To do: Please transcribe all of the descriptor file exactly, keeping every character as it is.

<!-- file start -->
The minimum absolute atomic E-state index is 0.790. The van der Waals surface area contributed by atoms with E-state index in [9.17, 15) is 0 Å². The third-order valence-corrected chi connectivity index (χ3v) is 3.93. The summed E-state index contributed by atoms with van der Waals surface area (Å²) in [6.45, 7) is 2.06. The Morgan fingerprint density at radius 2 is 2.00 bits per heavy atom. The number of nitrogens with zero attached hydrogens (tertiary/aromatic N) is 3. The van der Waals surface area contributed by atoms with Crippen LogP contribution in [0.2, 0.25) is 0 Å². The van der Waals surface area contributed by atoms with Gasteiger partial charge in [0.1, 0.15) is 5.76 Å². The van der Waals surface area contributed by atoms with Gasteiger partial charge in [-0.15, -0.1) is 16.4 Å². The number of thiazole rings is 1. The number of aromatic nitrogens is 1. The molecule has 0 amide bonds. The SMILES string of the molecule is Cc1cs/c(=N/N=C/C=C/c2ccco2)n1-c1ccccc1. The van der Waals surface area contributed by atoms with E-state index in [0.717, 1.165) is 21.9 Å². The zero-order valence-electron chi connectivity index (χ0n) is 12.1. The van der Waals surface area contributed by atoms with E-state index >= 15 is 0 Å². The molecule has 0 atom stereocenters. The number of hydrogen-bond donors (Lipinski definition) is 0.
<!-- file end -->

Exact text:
The minimum absolute atomic E-state index is 0.790. The van der Waals surface area contributed by atoms with E-state index in [9.17, 15) is 0 Å². The third-order valence-corrected chi connectivity index (χ3v) is 3.93. The summed E-state index contributed by atoms with van der Waals surface area (Å²) in [6.45, 7) is 2.06. The Morgan fingerprint density at radius 2 is 2.00 bits per heavy atom. The number of nitrogens with zero attached hydrogens (tertiary/aromatic N) is 3. The van der Waals surface area contributed by atoms with Crippen LogP contribution in [0.2, 0.25) is 0 Å². The van der Waals surface area contributed by atoms with Gasteiger partial charge in [0.1, 0.15) is 5.76 Å². The van der Waals surface area contributed by atoms with Gasteiger partial charge in [-0.15, -0.1) is 16.4 Å². The number of thiazole rings is 1. The number of aromatic nitrogens is 1. The molecule has 0 amide bonds. The SMILES string of the molecule is Cc1cs/c(=N/N=C/C=C/c2ccco2)n1-c1ccccc1. The van der Waals surface area contributed by atoms with E-state index in [0.717, 1.165) is 21.9 Å². The zero-order valence-electron chi connectivity index (χ0n) is 12.1. The van der Waals surface area contributed by atoms with E-state index >= 15 is 0 Å². The molecule has 0 atom stereocenters. The number of hydrogen-bond donors (Lipinski definition) is 0.